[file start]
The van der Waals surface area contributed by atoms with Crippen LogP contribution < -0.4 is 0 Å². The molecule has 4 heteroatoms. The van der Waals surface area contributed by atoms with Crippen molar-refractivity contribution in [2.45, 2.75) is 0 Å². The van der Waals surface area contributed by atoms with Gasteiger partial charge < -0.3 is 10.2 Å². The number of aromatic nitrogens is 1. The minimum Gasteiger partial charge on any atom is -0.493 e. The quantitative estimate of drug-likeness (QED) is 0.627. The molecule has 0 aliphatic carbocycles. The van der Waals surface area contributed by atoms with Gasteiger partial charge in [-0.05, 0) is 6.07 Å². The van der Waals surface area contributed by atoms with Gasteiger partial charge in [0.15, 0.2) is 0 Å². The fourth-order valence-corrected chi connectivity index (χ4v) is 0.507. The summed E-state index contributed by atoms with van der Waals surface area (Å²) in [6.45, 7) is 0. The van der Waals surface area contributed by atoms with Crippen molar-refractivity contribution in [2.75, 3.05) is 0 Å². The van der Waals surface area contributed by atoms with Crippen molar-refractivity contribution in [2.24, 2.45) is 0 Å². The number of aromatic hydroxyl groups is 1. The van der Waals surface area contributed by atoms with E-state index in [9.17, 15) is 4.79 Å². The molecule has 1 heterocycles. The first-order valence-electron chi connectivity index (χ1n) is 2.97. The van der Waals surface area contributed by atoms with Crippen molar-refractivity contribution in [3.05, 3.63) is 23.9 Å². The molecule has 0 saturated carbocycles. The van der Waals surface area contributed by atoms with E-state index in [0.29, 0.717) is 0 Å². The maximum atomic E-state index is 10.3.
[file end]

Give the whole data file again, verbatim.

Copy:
The van der Waals surface area contributed by atoms with Crippen LogP contribution < -0.4 is 0 Å². The molecule has 4 heteroatoms. The van der Waals surface area contributed by atoms with Crippen molar-refractivity contribution in [2.45, 2.75) is 0 Å². The van der Waals surface area contributed by atoms with Gasteiger partial charge < -0.3 is 10.2 Å². The number of aromatic nitrogens is 1. The minimum Gasteiger partial charge on any atom is -0.493 e. The quantitative estimate of drug-likeness (QED) is 0.627. The molecule has 0 aliphatic carbocycles. The van der Waals surface area contributed by atoms with Gasteiger partial charge in [-0.05, 0) is 6.07 Å². The van der Waals surface area contributed by atoms with Gasteiger partial charge in [0.15, 0.2) is 0 Å². The fourth-order valence-corrected chi connectivity index (χ4v) is 0.507. The summed E-state index contributed by atoms with van der Waals surface area (Å²) in [6.45, 7) is 0. The van der Waals surface area contributed by atoms with Crippen molar-refractivity contribution in [2.75, 3.05) is 0 Å². The van der Waals surface area contributed by atoms with Crippen molar-refractivity contribution in [2.24, 2.45) is 0 Å². The number of aromatic hydroxyl groups is 1. The van der Waals surface area contributed by atoms with E-state index in [9.17, 15) is 4.79 Å². The molecule has 1 heterocycles. The first-order valence-electron chi connectivity index (χ1n) is 2.97. The van der Waals surface area contributed by atoms with Crippen molar-refractivity contribution in [3.05, 3.63) is 23.9 Å². The molecule has 0 saturated carbocycles. The van der Waals surface area contributed by atoms with E-state index in [0.29, 0.717) is 0 Å². The maximum atomic E-state index is 10.3.